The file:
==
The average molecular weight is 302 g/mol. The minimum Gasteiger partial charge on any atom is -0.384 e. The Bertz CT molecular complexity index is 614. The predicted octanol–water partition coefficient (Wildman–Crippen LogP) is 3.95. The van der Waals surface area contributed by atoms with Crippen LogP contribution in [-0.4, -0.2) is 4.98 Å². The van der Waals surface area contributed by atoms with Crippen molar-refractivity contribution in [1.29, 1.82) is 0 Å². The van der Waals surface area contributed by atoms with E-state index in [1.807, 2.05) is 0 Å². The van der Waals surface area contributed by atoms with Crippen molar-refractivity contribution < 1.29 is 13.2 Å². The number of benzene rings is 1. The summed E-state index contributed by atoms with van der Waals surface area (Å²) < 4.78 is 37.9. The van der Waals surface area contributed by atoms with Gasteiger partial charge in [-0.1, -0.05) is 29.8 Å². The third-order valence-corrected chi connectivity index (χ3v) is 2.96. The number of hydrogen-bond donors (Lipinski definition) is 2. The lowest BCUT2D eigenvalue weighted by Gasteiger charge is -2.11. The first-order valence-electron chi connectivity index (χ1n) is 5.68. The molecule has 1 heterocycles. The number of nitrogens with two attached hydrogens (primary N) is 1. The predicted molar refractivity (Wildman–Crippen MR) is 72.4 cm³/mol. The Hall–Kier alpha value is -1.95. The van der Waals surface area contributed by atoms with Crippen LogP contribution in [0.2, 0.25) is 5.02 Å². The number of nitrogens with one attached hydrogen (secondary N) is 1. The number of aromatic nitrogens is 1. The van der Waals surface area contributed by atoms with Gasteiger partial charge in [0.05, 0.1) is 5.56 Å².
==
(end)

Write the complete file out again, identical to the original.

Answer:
The average molecular weight is 302 g/mol. The minimum Gasteiger partial charge on any atom is -0.384 e. The Bertz CT molecular complexity index is 614. The predicted octanol–water partition coefficient (Wildman–Crippen LogP) is 3.95. The van der Waals surface area contributed by atoms with Crippen LogP contribution in [-0.4, -0.2) is 4.98 Å². The van der Waals surface area contributed by atoms with Crippen molar-refractivity contribution in [1.29, 1.82) is 0 Å². The van der Waals surface area contributed by atoms with E-state index in [1.807, 2.05) is 0 Å². The van der Waals surface area contributed by atoms with Crippen molar-refractivity contribution < 1.29 is 13.2 Å². The number of benzene rings is 1. The summed E-state index contributed by atoms with van der Waals surface area (Å²) < 4.78 is 37.9. The van der Waals surface area contributed by atoms with Gasteiger partial charge in [-0.1, -0.05) is 29.8 Å². The third-order valence-corrected chi connectivity index (χ3v) is 2.96. The number of hydrogen-bond donors (Lipinski definition) is 2. The lowest BCUT2D eigenvalue weighted by Gasteiger charge is -2.11. The first-order valence-electron chi connectivity index (χ1n) is 5.68. The molecule has 1 heterocycles. The number of nitrogens with two attached hydrogens (primary N) is 1. The predicted molar refractivity (Wildman–Crippen MR) is 72.4 cm³/mol. The Hall–Kier alpha value is -1.95. The van der Waals surface area contributed by atoms with Crippen LogP contribution in [0.2, 0.25) is 5.02 Å². The number of nitrogens with one attached hydrogen (secondary N) is 1. The number of aromatic nitrogens is 1. The van der Waals surface area contributed by atoms with Gasteiger partial charge in [0.05, 0.1) is 5.56 Å².